Los Angeles supervisors release report on AIDS investigation
The Los Angeles County Board of Supervisors this week released the results of an investigation into alleged conflicts of interest within the county's Office of AIDS Programs and Policy, and AIDS activists say the report is vague at best and inconclusive at worst, the Long Beach Press-Telegram reports. The investigation had been requested because of concerns of a conflict of interest involving OAPP director Chuck Henry, who also serves as the head of the county's HIV commission that determines how state and federal AIDS dollars are allocated, and because an internal OAPP audit showed that some areas of the county receive more in AIDS funds than they should.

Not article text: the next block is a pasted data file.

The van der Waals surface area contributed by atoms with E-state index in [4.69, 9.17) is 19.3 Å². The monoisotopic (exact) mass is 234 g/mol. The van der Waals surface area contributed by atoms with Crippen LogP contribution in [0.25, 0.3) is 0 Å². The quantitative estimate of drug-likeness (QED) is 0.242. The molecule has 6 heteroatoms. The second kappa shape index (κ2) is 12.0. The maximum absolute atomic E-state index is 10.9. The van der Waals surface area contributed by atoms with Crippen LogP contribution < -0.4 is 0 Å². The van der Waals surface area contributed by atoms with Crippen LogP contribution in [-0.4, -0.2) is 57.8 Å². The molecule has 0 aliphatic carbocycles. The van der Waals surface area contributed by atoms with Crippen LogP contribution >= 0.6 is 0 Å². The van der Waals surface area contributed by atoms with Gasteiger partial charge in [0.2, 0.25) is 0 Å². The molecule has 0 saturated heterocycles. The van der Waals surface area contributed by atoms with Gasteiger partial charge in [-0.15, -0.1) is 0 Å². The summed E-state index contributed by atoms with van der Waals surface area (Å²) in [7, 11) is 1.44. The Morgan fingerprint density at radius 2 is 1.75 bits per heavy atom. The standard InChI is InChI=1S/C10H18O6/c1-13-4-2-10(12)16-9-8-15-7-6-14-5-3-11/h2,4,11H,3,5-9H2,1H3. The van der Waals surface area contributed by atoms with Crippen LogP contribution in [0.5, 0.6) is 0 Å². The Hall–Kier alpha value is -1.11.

The audit also showed that OAPP could not fully account for more than $80 million spent last year. While the investigation report cites "conflict-of-interest statutes and requirements for counties to receive federal HIV/AIDS funds," it does not address whether the statutes or requirements are being violated by the commission or any of its members. "By both federal law and county ordinance, members are prohibited from being involved in the selection of specific funding," the report states. "As a result, the members should not be confronted with participating in those decisions."